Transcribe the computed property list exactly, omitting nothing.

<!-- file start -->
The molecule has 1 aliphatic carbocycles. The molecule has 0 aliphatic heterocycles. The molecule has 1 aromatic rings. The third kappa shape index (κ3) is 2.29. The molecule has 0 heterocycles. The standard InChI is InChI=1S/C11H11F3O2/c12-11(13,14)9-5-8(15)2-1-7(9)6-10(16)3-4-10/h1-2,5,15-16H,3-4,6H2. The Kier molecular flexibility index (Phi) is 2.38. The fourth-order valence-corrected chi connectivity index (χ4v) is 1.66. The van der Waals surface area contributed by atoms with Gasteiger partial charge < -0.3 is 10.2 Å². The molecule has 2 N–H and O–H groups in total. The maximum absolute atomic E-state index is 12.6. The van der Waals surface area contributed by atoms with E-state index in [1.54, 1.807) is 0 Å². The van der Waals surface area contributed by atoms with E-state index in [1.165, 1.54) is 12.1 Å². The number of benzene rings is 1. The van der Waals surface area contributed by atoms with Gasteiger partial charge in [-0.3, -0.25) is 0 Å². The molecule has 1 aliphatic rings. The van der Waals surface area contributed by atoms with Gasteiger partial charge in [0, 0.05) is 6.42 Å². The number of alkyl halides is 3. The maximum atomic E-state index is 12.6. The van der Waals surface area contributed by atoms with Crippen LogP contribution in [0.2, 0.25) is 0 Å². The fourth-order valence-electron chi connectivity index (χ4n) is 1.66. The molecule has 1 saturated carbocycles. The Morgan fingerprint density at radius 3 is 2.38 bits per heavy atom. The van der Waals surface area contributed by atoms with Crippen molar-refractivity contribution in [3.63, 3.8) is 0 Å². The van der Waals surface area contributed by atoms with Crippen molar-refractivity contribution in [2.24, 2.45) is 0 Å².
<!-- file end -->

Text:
The molecule has 1 aliphatic carbocycles. The molecule has 0 aliphatic heterocycles. The molecule has 1 aromatic rings. The third kappa shape index (κ3) is 2.29. The molecule has 0 heterocycles. The standard InChI is InChI=1S/C11H11F3O2/c12-11(13,14)9-5-8(15)2-1-7(9)6-10(16)3-4-10/h1-2,5,15-16H,3-4,6H2. The Kier molecular flexibility index (Phi) is 2.38. The fourth-order valence-corrected chi connectivity index (χ4v) is 1.66. The van der Waals surface area contributed by atoms with Gasteiger partial charge < -0.3 is 10.2 Å². The molecule has 2 N–H and O–H groups in total. The maximum absolute atomic E-state index is 12.6. The van der Waals surface area contributed by atoms with E-state index in [1.54, 1.807) is 0 Å². The van der Waals surface area contributed by atoms with E-state index in [1.165, 1.54) is 12.1 Å². The number of benzene rings is 1. The van der Waals surface area contributed by atoms with Gasteiger partial charge in [-0.3, -0.25) is 0 Å². The molecule has 1 aliphatic rings. The van der Waals surface area contributed by atoms with Gasteiger partial charge in [0, 0.05) is 6.42 Å². The number of alkyl halides is 3. The maximum atomic E-state index is 12.6. The van der Waals surface area contributed by atoms with Crippen LogP contribution in [0.2, 0.25) is 0 Å². The fourth-order valence-electron chi connectivity index (χ4n) is 1.66. The molecule has 1 saturated carbocycles. The Morgan fingerprint density at radius 3 is 2.38 bits per heavy atom. The van der Waals surface area contributed by atoms with Crippen molar-refractivity contribution in [3.63, 3.8) is 0 Å². The van der Waals surface area contributed by atoms with Crippen molar-refractivity contribution in [2.24, 2.45) is 0 Å².